‘a lovely deer [ayyal], a graceful doe [ayyalah].
May her breasts satisfy you at all times;
may you be intoxicated always by her love.’
Proverbs 5:19 (NRSV)
So far deer appear to be treated in a universally positive way by Biblical and later Jewish tradition (if permission to be eaten can be viewed as positive!). However, France (1986:48) records two rather strange Hebrew legends that associate the deer with the machinations of Satan. Unfortunately they are unreferenced and I would be grateful for any further information about them.
The first story relates to the part a deer played in the deception of Isaac when he blessed Jacob rather than Esau. The legend describes how Esau was out hunting deer. Every time he caught one, Esau would secure it, leave it in a safe place, and go to look for another one. Each time Esau left to continue his hunt, Satan came and set the deer free, so that when Esau returned with another deer, the first one had gone. This happened a number of times and delayed Esau so much that Jacob could secure his father’s blessing.
Another legend describes how, while the young David is out hunting, Satan disguises himself as a deer and manages to lure David deep into Philistine territory. Here, David is seized by the giant Ishbi (who is brother of Goliath) who throws him into a wine press where he would be crushed to death. Fortunately, the earth miraculously opens to allow David to escape.
The British Deer Society offers lots of information and tips on spotting, identifying and enjoying all things deer – bds.org.uk/index.php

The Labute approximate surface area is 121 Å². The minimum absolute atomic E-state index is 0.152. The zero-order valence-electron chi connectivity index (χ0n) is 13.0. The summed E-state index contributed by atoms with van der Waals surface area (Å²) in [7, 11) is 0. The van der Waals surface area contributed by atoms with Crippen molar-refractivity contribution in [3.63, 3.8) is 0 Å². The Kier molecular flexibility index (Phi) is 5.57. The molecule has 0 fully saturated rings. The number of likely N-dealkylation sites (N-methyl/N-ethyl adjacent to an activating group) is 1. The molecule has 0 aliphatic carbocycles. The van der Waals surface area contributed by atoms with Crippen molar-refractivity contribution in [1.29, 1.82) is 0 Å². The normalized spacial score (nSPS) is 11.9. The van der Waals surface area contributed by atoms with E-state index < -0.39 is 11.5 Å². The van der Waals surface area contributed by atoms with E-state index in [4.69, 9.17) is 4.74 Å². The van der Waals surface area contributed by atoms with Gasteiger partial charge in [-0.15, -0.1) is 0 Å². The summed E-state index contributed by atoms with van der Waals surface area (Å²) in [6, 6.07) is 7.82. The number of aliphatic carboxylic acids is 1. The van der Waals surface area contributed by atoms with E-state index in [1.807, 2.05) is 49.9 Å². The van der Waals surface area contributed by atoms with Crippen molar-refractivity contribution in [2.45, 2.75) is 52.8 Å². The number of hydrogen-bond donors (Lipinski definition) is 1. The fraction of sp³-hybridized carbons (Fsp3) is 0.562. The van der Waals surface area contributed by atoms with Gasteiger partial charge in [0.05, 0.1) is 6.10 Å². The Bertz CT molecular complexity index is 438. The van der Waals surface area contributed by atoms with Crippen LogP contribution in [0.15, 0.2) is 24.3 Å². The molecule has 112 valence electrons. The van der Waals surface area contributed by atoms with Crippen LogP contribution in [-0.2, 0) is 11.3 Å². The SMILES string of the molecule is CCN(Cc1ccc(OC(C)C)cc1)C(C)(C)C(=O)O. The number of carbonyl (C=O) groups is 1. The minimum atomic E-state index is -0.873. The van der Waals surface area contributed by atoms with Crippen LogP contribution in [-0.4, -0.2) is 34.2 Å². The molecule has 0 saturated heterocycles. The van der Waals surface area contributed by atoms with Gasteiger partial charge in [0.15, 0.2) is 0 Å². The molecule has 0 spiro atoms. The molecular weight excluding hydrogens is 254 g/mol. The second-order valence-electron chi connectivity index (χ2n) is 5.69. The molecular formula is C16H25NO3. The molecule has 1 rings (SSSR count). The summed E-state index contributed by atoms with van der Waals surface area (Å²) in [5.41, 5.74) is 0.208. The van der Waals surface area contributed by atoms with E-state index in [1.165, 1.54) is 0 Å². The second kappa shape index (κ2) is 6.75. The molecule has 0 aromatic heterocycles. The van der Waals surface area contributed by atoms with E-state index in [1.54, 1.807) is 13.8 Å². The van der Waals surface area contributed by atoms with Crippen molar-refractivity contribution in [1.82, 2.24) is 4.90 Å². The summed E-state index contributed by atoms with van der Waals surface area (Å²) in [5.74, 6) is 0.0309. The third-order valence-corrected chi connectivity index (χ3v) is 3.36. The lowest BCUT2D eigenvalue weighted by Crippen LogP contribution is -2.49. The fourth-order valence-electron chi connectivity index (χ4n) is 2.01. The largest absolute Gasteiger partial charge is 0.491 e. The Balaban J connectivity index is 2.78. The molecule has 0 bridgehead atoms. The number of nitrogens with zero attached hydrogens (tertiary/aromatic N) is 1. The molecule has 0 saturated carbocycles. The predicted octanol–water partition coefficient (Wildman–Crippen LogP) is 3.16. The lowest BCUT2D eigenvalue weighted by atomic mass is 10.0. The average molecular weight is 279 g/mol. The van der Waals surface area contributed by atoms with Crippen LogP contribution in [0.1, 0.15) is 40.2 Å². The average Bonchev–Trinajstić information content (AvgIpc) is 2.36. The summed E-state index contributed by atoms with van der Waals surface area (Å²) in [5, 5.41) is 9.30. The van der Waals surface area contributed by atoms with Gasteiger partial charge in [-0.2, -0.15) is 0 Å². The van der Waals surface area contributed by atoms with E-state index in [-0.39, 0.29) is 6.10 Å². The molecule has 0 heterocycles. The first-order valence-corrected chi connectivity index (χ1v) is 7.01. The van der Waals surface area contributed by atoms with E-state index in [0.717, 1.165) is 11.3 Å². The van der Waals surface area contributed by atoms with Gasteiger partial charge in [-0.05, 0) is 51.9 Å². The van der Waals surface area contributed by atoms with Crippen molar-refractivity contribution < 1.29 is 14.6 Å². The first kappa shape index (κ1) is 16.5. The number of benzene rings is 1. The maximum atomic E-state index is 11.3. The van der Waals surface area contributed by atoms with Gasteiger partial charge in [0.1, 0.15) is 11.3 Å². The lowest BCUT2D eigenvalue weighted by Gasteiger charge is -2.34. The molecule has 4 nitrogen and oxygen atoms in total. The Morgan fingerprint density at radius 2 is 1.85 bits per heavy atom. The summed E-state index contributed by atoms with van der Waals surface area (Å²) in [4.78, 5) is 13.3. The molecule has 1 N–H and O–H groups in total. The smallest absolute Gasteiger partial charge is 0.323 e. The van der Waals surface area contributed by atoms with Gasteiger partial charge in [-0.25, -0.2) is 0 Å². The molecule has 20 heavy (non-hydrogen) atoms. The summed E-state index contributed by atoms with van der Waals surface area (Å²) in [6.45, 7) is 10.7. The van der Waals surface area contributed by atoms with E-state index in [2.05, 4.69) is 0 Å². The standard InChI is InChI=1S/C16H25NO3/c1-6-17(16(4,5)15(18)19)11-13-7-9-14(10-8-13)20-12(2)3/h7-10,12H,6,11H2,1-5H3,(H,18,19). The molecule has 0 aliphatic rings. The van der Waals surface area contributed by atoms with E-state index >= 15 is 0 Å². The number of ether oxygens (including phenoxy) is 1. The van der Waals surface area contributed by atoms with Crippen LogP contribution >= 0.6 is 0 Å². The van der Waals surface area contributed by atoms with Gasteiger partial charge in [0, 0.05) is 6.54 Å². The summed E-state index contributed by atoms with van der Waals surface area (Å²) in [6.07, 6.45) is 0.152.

This wonderful poem by Edna St Vincent Millay (1892-1950) sums up the intimately special nature of encountering the deer – or indeed, any wild creature. It captures the close connection we can almost instantly feel and yet also that feeling of complete and total ‘foreigness’ of our two lives that separates us.
The Fawn by Edna St Vincent Millay
There it was I saw what I shall never forget
And never retrieve.
Monstrous and beautiful to human eyes, hard to believe,
He lay, yet there he lay,
Asleep on the moss, his head on his polished cleft small ebony hooves,
The child of the doe, the dappled child of the deer.
Surely his mother had never said, ‘Lie here
Till I return, ‘ so spotty and plain to see
On the green moss lay he.
His eyes had opened; he considered me.
I would have given more than I can care to say
To thrifty ears, might I have had him for a friend
One moment only of that forest day:
Might I have had the acceptance, not the love
Of those clear eyes;
Might I have been for him in the bough above
Or the root beneath his forest bed,
A part of the forest, seen without surprise.
Was it alarm, or was it the wind of my fear lest he depart
That jerked him to his jointy knees,
And sent him crashing off, leaping and stumbling
On his new legs, between the stems of the white trees?
*Slifkin (2015:229) notes that the che’ayyal taargog (like a deer crying) reflects the belief that animals can vocalise their distress and the deer, in this respect, is no different. He also records that instances of stags calling loudly during drought have been recorded.
Borowski, O. (1998) Every Living Thing: Daily use of animals in ancient Israel. Walnut Creek: Altmira Press.
France, Peter. (1986) An Encyclopedia of Bible Animals. London: Croom Helm.
Person, R.F. (2014) Deuteronomy and Environmental Amnesia. Earth Bible Commentary 3. Sheffield: Sheffield Phoenix Press.
Slifkin, Natan. (2015) The Torah Encyclopedia of the Animal Kingdom: Volume One: Chayot: Wild animals. New York: Toby Press.
Tristram, H.B. (1898) The natural history of the Bible : being a review of the physical geography, geology, and meteorology of the Holy Land; with a description of every animal and plant mentioned in the Holy Scripture. 9th edn. London: Society for the Promotion of Christian Knowledge.
United Bible Societies (1980) Fauna and Flora of the Bible. Helps for Translators. 2nd. edn. London: United Bible Societies.
This article was originally posted here as part of Richard’s ‘Biblically Wild’ blog series on Newman University website.